When a baby is choking, their airway is partly or completely blocked, meaning that they may be unable to breathe properly. As you start weaning your baby and they begin eating solid foods or playing with small objects, they may be at risk of choking.
What to look for
A choking baby may:
- be unable to breathe, cry, or cough
- have a red puffy face
- show signs of distress.
If your baby is under one year old this advice will help you to know what to do if they choke. Find out how to help an older child or adult.
What to do
If you think the baby is choking then they need your help straight away. If they can breathe, are making noises, or coughing, then they may be able to clear their own throat.
Follow the steps below:
If the baby cannot breathe, cry, or cough, they may be choking and you will need to give five back blows.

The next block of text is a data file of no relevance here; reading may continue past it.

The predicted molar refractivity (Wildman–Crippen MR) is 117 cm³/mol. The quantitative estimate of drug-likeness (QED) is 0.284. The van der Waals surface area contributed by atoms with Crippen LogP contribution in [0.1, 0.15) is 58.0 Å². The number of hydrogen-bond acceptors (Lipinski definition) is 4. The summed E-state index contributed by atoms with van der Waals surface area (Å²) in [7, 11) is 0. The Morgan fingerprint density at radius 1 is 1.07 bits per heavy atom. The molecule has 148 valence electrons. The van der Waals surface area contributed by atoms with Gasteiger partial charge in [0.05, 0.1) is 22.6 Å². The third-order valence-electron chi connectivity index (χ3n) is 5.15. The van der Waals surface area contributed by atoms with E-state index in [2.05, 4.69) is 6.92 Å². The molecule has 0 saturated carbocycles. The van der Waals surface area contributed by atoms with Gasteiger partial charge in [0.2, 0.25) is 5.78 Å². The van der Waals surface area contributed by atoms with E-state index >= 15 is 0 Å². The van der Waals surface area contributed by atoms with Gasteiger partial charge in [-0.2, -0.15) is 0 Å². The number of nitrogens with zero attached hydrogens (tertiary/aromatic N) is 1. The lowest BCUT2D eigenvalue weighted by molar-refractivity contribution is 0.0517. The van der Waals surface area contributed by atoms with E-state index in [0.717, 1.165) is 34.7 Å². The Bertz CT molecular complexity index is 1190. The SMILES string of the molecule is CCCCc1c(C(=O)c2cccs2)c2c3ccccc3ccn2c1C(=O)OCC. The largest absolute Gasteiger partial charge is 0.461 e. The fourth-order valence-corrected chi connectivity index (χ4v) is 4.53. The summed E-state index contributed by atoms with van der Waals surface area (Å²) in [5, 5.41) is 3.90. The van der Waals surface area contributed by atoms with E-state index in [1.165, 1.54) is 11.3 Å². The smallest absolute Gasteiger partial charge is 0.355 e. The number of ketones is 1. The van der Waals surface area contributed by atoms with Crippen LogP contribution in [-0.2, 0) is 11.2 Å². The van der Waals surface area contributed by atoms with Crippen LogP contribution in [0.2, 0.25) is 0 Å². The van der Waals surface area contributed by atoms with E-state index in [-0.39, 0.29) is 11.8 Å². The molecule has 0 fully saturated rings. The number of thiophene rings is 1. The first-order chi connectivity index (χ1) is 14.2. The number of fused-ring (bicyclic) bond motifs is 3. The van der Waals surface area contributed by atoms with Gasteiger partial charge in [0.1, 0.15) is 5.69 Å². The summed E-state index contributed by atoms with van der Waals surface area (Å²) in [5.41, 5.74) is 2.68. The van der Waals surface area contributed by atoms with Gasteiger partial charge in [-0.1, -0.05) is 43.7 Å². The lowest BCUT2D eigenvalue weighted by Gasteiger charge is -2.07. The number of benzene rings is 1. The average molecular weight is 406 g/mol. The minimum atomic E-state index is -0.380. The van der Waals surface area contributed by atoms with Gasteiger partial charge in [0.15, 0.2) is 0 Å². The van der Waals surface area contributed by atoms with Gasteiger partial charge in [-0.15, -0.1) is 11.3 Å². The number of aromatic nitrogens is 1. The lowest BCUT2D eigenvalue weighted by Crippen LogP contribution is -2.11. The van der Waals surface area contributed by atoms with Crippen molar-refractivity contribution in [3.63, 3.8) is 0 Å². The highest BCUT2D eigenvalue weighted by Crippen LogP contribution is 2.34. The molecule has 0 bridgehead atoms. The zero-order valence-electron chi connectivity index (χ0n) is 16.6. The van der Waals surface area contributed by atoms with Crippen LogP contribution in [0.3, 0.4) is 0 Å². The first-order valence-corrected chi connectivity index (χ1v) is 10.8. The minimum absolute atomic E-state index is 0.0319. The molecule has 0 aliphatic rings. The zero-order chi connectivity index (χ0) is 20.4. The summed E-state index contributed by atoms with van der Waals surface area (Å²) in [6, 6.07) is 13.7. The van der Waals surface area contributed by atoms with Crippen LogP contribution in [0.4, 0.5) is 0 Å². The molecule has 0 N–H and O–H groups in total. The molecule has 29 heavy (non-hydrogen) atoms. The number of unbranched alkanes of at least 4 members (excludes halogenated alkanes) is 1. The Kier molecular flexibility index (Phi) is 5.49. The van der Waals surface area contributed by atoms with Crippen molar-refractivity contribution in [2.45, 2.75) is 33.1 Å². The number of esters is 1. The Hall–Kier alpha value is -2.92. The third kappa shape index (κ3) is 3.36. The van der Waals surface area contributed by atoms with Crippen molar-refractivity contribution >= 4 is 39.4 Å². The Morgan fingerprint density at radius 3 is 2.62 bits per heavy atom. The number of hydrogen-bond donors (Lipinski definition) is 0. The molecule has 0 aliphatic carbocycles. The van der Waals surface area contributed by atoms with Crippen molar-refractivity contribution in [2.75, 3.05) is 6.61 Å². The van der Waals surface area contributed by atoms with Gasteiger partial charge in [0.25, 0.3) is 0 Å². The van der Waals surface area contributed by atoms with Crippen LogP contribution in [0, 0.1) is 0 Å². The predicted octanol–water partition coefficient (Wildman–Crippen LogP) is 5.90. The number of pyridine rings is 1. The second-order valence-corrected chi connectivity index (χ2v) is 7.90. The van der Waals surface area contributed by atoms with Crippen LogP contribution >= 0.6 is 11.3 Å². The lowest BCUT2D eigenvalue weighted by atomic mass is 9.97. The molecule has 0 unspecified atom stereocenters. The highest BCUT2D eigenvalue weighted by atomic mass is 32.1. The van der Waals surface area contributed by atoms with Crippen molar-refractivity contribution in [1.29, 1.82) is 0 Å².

Lay the baby face down along your forearm and thigh, making sure you support their head and neck. Give five sharp back blows between the shoulder blades with the heel of your hand.
Turn them over on your thigh and check their mouth. Pick out any obvious obstructions you can see with your fingertips.
Do not sweep the mouth as this could push the object further down the throat.
If back blows fail to clear obstruction, give five chest thrusts with your baby facing upwards, making sure you’re supporting their head and neck. Put two fingers in the centre of their chest just below the nipple line and give five sharp chest thrusts.
Check their mouth again, each time you deliver a chest thrust.
Call 999 or 112 for emergency help if the obstruction hasn't cleared. Take the baby with you to make the call.
Keep repeating five back blows and five chest thrusts until help arrives, checking their mouth each time.
If the baby becomes unresponsive at any point, prepare to start CPR.